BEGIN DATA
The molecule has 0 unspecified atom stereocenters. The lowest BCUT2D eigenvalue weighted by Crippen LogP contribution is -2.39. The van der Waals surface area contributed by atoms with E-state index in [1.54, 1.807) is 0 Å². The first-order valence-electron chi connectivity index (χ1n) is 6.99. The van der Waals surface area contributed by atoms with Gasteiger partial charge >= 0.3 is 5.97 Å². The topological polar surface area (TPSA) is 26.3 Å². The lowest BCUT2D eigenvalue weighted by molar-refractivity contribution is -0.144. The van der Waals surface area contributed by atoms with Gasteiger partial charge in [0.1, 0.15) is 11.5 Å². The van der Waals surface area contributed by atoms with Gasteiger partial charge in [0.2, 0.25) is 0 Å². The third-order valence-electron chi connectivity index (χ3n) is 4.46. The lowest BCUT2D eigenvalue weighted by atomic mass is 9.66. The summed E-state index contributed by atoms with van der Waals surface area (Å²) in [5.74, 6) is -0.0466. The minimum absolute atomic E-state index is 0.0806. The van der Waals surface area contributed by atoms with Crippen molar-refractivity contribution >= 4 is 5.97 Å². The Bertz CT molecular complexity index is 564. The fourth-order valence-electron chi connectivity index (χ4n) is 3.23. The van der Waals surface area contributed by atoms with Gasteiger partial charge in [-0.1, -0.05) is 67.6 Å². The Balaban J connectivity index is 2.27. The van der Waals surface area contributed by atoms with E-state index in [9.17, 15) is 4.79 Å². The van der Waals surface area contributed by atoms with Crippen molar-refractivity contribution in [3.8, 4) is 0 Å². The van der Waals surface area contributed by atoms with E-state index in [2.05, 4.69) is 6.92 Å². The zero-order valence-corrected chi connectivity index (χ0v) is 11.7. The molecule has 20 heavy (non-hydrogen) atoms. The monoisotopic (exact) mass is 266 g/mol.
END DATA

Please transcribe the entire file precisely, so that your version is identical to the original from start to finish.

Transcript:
The molecule has 0 unspecified atom stereocenters. The lowest BCUT2D eigenvalue weighted by Crippen LogP contribution is -2.39. The van der Waals surface area contributed by atoms with E-state index in [1.54, 1.807) is 0 Å². The first-order valence-electron chi connectivity index (χ1n) is 6.99. The van der Waals surface area contributed by atoms with Gasteiger partial charge >= 0.3 is 5.97 Å². The topological polar surface area (TPSA) is 26.3 Å². The lowest BCUT2D eigenvalue weighted by molar-refractivity contribution is -0.144. The van der Waals surface area contributed by atoms with Gasteiger partial charge in [0.1, 0.15) is 11.5 Å². The van der Waals surface area contributed by atoms with Gasteiger partial charge in [0.2, 0.25) is 0 Å². The third-order valence-electron chi connectivity index (χ3n) is 4.46. The lowest BCUT2D eigenvalue weighted by atomic mass is 9.66. The summed E-state index contributed by atoms with van der Waals surface area (Å²) in [5.74, 6) is -0.0466. The minimum absolute atomic E-state index is 0.0806. The van der Waals surface area contributed by atoms with Crippen molar-refractivity contribution >= 4 is 5.97 Å². The Bertz CT molecular complexity index is 564. The fourth-order valence-electron chi connectivity index (χ4n) is 3.23. The van der Waals surface area contributed by atoms with Gasteiger partial charge in [-0.1, -0.05) is 67.6 Å². The Balaban J connectivity index is 2.27. The van der Waals surface area contributed by atoms with E-state index in [9.17, 15) is 4.79 Å². The van der Waals surface area contributed by atoms with Crippen molar-refractivity contribution in [3.8, 4) is 0 Å². The van der Waals surface area contributed by atoms with E-state index in [2.05, 4.69) is 6.92 Å². The zero-order valence-corrected chi connectivity index (χ0v) is 11.7. The molecule has 20 heavy (non-hydrogen) atoms. The monoisotopic (exact) mass is 266 g/mol.